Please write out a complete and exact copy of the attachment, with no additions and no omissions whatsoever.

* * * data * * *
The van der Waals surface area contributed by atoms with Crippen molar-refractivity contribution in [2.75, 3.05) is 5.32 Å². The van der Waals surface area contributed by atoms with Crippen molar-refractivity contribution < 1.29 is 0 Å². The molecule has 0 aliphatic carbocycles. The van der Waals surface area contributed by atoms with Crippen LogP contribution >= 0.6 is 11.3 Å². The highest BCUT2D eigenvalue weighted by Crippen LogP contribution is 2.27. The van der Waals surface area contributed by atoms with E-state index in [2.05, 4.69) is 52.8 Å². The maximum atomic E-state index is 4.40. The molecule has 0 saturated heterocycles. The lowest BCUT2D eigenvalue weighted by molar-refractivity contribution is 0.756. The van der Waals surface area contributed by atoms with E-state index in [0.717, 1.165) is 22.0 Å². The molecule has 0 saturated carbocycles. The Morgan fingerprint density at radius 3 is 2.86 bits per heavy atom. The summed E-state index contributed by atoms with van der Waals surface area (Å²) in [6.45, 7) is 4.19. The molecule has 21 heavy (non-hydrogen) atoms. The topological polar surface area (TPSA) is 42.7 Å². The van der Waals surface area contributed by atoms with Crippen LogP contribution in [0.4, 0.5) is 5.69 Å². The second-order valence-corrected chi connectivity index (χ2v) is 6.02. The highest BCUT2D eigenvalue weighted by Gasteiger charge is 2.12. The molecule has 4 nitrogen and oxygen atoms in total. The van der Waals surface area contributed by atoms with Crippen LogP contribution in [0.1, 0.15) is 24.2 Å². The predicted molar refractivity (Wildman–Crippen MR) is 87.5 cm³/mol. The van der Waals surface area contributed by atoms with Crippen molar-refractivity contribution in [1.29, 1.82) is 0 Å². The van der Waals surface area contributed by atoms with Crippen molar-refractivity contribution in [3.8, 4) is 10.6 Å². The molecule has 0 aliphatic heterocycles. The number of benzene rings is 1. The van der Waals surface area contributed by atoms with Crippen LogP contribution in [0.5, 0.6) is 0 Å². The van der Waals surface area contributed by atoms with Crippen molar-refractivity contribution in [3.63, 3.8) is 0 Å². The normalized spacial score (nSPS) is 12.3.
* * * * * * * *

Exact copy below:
The van der Waals surface area contributed by atoms with Crippen molar-refractivity contribution in [2.75, 3.05) is 5.32 Å². The van der Waals surface area contributed by atoms with Crippen molar-refractivity contribution < 1.29 is 0 Å². The molecule has 0 aliphatic carbocycles. The van der Waals surface area contributed by atoms with Crippen LogP contribution >= 0.6 is 11.3 Å². The highest BCUT2D eigenvalue weighted by Crippen LogP contribution is 2.27. The van der Waals surface area contributed by atoms with E-state index in [2.05, 4.69) is 52.8 Å². The maximum atomic E-state index is 4.40. The molecule has 0 saturated heterocycles. The lowest BCUT2D eigenvalue weighted by molar-refractivity contribution is 0.756. The van der Waals surface area contributed by atoms with E-state index in [0.717, 1.165) is 22.0 Å². The molecule has 0 saturated carbocycles. The Morgan fingerprint density at radius 3 is 2.86 bits per heavy atom. The summed E-state index contributed by atoms with van der Waals surface area (Å²) in [6.45, 7) is 4.19. The molecule has 21 heavy (non-hydrogen) atoms. The topological polar surface area (TPSA) is 42.7 Å². The van der Waals surface area contributed by atoms with Crippen LogP contribution in [0.4, 0.5) is 5.69 Å². The second-order valence-corrected chi connectivity index (χ2v) is 6.02. The highest BCUT2D eigenvalue weighted by Gasteiger charge is 2.12. The molecule has 4 nitrogen and oxygen atoms in total. The van der Waals surface area contributed by atoms with Crippen LogP contribution in [0.1, 0.15) is 24.2 Å². The predicted molar refractivity (Wildman–Crippen MR) is 87.5 cm³/mol. The van der Waals surface area contributed by atoms with Crippen molar-refractivity contribution in [1.29, 1.82) is 0 Å². The van der Waals surface area contributed by atoms with Crippen molar-refractivity contribution in [3.8, 4) is 10.6 Å². The molecule has 0 aliphatic heterocycles. The number of benzene rings is 1. The van der Waals surface area contributed by atoms with Crippen LogP contribution in [0.5, 0.6) is 0 Å². The van der Waals surface area contributed by atoms with Crippen molar-refractivity contribution in [3.63, 3.8) is 0 Å². The normalized spacial score (nSPS) is 12.3.